The Age: Politicians can no longer bury their head in the sand about our foreign policy direction
There is something obsessive about the way our leaders keep saying that Australia does not have to choose between America and China. Julia Gillard says it almost every time she talks about foreign policy. Bob Carr and Stephen Smith cling to it. It’s woven into the government’s Asian Century white paper and National Security Statement.
And it’s there again in the Defence white paper: ”The government does not believe that Australia must choose between its longstanding alliance with the United States and its expanding relationship with China.”
Tony Abbott and Julie Bishop say the same thing, and John Howard said recently it was ”infantile” even to discuss the idea that we might have to choose.
But is it true? It depends what precisely we think our leaders are saying. If they are talking about the past and even the present, then the mantra is true. For many years now we have not had to choose between the US and China, and this has been absolutely vital to us. America has kept us safe and China has kept us solvent.
The whole question, however, is whether this will still be so in future. Our leaders shamelessly evade this question, because although grammatically ”we don’t have to choose” is about the present, they present it as a prediction about the future. They therefore assume that what’s been true must stay true.
One can see why they are so edgy about it. If they turn out to be wrong, and we do have to choose, all our ideas about Australia’s future will be overturned. How can we be secure without America? How can we be prosperous without China? These are questions they want to evade, because they have no answers to them.
But this is precisely why they are so wrong to avoid the whole issue. This is why our highest foreign policy priority must be to keep both relationships strong, and why it is so important to understand what might threaten our ability to do that.
Whether in future we will face a choice between America and China depends absolutely on how their relationship with one another develops. The decision will not be ours, but theirs. If either of them decide that we have to make a choice, then we do. The better they get along, the less we will be forced to choose. The more they see themselves as rivals, the starker our choices will be.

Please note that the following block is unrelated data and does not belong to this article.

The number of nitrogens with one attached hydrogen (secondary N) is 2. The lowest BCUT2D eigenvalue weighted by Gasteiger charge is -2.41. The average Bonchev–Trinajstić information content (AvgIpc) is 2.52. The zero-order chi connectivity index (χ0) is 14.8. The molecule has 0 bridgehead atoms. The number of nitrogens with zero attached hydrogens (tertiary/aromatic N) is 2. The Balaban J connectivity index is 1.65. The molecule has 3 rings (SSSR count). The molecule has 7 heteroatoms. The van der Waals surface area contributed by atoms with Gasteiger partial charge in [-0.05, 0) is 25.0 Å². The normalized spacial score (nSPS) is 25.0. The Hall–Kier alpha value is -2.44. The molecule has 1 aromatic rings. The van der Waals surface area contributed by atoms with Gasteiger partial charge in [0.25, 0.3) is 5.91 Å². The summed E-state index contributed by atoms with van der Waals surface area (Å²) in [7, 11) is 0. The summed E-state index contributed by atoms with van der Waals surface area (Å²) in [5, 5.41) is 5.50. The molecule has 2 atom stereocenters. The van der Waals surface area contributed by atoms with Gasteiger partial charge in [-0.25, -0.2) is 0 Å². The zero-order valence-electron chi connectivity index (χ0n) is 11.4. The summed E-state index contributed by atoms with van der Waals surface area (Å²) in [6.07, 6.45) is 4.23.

We have faced such choices before, of course. Between 1949, when the Communists took power, and 1972, when Nixon went to Beijing, America and China were bitter rivals, and we wholeheartedly backed America against China in Korea, Malaya and Vietnam. It was the deal between Nixon and Mao, and the US-China relationship that flowed from it, that changed all that, and has saved us from making choices for the past 40 years.
Now there is a real risk that their rivalry will revive, because China no longer accepts the deal Mao did in 1972. It claims a bigger role in Asia to match its growing power, and that can only come at America’s expense. The great question of our age, and the most important question for Australian foreign policy in decades, is whether Washington and Beijing can negotiate a new power-sharing arrangement that satisfies both of them and provides a basis for future co-operation.
If they can reach this kind of new mutual understanding about their roles in Asia, Australia will not have to choose between them. If they can’t, rivalry between them will escalate, and we will be forced to choose. The government assumes that a deal will be done, because that would be in both sides’ best interests.
But this ignores the very real signs that rivalry between America and China is growing fast. This can be seen in the South China Sea and the East China Sea, where disputed islands are merely tokens in a contest in which it wants to show that it can challenge America at sea, and America wants to prove that it cannot. Underlying this is China’s strategic build-up in Asia, and America’s own build-up in response.
As this rivalry grows, ”we do not have to choose” turns out to mean trying to play both sides at the same time. We welcome the US military build-up in Asia, and we welcome China’s military build-up too. We urge America and China to reach new understanding about their roles in Asia, but we also urge America to keep playing exactly the same role as hitherto.
This can’t last. Eventually both Washington and Beijing will grow sick of it, but before then things could easily be brought to a head by a US-China clash somewhere like the East China Sea. If that happens, America will ask for direct Australian military support against China. How will ”we do not have to choose” sound then?
So Australia does face a choice today. It is not a choice between the US and China. It is a choice about whether we do anything to avoid being forced to make that choice in future. It is not clear exactly what we could do. But by just repeating ”we don’t have to choose”, our leaders are choosing not to even explore the issue. They are choosing to do nothing about the most important foreign policy challenge we face.
Hugh White is professor of strategic studies at the Strategic and Defence Studies Centre, ANU.